If we are indeed a forum of experts (or those seeking to perfect their craft) we must excel at providing a better product--in this case, food.
A head chef doesn't roam willie-nillie through a produce aisle or butcher shop and glom onto the first example that falls to hand. Rather, he spends time searching out a superior product.
And this is what I mean with sharpening.
Edit: This concept is not limited to the country club set. I was once hired for a local Panera Bread outlet. I sharpened. We replaced many of their knives. One of the managers reported that the "lunch rush" went smoother and faster. The sandwiches had a better presentation, and every single employee involved reported that their work was easier.
First, a head chef "hires" me. He won't find my name in the yellow pages. He finds me by word-of-mouth. And to be fair, I don't work for anybody. I 'fired' a head chef from a four star. I won't do work for him anymore.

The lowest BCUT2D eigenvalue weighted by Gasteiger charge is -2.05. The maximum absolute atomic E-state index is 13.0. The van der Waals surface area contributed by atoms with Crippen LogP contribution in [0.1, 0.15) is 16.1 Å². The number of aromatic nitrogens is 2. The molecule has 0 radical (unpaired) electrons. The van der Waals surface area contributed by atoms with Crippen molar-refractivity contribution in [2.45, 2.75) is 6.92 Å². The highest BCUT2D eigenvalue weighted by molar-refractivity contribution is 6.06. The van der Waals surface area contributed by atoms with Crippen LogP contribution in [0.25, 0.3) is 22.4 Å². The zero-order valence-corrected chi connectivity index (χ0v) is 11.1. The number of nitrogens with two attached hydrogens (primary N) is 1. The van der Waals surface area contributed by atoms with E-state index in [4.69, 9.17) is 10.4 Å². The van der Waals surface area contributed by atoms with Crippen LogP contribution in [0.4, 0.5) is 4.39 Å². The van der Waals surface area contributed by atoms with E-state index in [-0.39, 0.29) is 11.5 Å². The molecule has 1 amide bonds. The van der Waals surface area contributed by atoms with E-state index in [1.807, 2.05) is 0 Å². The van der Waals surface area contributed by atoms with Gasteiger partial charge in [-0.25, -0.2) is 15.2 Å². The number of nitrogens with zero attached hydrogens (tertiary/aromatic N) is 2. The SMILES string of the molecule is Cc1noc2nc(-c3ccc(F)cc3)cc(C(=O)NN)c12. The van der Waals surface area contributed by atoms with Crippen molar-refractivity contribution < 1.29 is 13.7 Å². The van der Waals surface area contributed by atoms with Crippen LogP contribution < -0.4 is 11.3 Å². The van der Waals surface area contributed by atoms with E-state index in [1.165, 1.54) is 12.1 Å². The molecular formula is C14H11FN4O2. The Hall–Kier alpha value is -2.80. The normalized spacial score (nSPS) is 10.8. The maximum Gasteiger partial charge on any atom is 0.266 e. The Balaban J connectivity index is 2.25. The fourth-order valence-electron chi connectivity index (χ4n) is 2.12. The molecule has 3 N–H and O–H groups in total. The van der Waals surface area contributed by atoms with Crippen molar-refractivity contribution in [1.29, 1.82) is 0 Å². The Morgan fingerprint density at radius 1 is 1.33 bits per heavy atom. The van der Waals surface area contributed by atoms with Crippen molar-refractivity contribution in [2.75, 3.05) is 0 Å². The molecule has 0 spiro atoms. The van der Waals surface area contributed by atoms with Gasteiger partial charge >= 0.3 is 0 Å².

If the chef and I are to spend our time and patience to produce a superior product, then we make sure our mission statements are geared to the same goal.
We form a relationship. Most chefs evolve. They make a better kitchen. They seek out quality sous-chefs and cooks. The introduce signature dishes. Heck, they even buy new crockery and pans.
My contribution is taking better edges to the food. Period. If the knives are dull, I polish them. If the knives are worn or of poor quality, we replace them--sometimes over time as funds permit.
But I don't feel that the idea of "hard, expensive and complicated" is the right mind-set to begin a job of superior food service. You don't have to hire me. I don't have to work for you. But that first interview is free. And yes, I'll teach a chef how to sharpen--for free. Most come out of culinary schools with only rudimentary skills.